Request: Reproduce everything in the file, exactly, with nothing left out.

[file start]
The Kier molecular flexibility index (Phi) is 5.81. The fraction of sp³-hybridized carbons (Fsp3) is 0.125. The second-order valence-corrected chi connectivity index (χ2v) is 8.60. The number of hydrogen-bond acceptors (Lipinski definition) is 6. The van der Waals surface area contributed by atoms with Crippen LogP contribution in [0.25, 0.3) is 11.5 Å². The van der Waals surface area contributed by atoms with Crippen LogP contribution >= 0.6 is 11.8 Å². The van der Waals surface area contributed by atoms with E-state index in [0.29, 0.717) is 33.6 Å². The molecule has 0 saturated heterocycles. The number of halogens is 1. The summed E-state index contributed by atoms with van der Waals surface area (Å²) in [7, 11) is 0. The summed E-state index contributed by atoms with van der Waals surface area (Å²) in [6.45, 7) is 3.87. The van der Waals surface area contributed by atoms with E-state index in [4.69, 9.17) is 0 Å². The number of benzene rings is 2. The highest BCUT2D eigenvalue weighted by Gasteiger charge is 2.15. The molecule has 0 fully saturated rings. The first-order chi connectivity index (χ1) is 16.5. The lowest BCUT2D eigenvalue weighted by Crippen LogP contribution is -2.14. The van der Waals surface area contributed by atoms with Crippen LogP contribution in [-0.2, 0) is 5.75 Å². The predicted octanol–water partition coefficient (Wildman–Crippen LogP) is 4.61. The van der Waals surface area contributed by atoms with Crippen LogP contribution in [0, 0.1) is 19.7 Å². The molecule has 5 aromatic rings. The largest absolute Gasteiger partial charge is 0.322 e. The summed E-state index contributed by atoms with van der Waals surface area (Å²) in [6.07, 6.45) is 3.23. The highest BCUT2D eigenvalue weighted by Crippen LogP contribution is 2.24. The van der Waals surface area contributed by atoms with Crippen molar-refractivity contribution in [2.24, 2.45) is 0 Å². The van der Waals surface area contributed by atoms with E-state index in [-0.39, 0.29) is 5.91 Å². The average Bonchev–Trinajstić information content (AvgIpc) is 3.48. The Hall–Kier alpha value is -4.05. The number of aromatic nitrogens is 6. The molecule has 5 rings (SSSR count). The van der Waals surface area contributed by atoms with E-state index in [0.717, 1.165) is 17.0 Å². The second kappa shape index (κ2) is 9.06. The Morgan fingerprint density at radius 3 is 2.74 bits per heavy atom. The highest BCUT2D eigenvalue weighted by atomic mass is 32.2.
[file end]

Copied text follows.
The Kier molecular flexibility index (Phi) is 5.81. The fraction of sp³-hybridized carbons (Fsp3) is 0.125. The second-order valence-corrected chi connectivity index (χ2v) is 8.60. The number of hydrogen-bond acceptors (Lipinski definition) is 6. The van der Waals surface area contributed by atoms with Crippen LogP contribution in [0.25, 0.3) is 11.5 Å². The van der Waals surface area contributed by atoms with Crippen LogP contribution >= 0.6 is 11.8 Å². The van der Waals surface area contributed by atoms with E-state index in [0.29, 0.717) is 33.6 Å². The molecule has 0 saturated heterocycles. The number of halogens is 1. The summed E-state index contributed by atoms with van der Waals surface area (Å²) in [7, 11) is 0. The summed E-state index contributed by atoms with van der Waals surface area (Å²) in [6.45, 7) is 3.87. The van der Waals surface area contributed by atoms with E-state index in [4.69, 9.17) is 0 Å². The number of benzene rings is 2. The highest BCUT2D eigenvalue weighted by Gasteiger charge is 2.15. The molecule has 0 fully saturated rings. The first-order chi connectivity index (χ1) is 16.5. The lowest BCUT2D eigenvalue weighted by Crippen LogP contribution is -2.14. The van der Waals surface area contributed by atoms with Crippen LogP contribution in [-0.2, 0) is 5.75 Å². The predicted octanol–water partition coefficient (Wildman–Crippen LogP) is 4.61. The van der Waals surface area contributed by atoms with Crippen LogP contribution in [0, 0.1) is 19.7 Å². The molecule has 5 aromatic rings. The largest absolute Gasteiger partial charge is 0.322 e. The summed E-state index contributed by atoms with van der Waals surface area (Å²) in [6.07, 6.45) is 3.23. The highest BCUT2D eigenvalue weighted by Crippen LogP contribution is 2.24. The van der Waals surface area contributed by atoms with Crippen molar-refractivity contribution in [2.24, 2.45) is 0 Å². The van der Waals surface area contributed by atoms with E-state index in [-0.39, 0.29) is 5.91 Å². The average Bonchev–Trinajstić information content (AvgIpc) is 3.48. The Hall–Kier alpha value is -4.05. The number of aromatic nitrogens is 6. The molecule has 5 rings (SSSR count). The van der Waals surface area contributed by atoms with E-state index in [0.717, 1.165) is 17.0 Å². The second kappa shape index (κ2) is 9.06. The Morgan fingerprint density at radius 3 is 2.74 bits per heavy atom. The highest BCUT2D eigenvalue weighted by atomic mass is 32.2.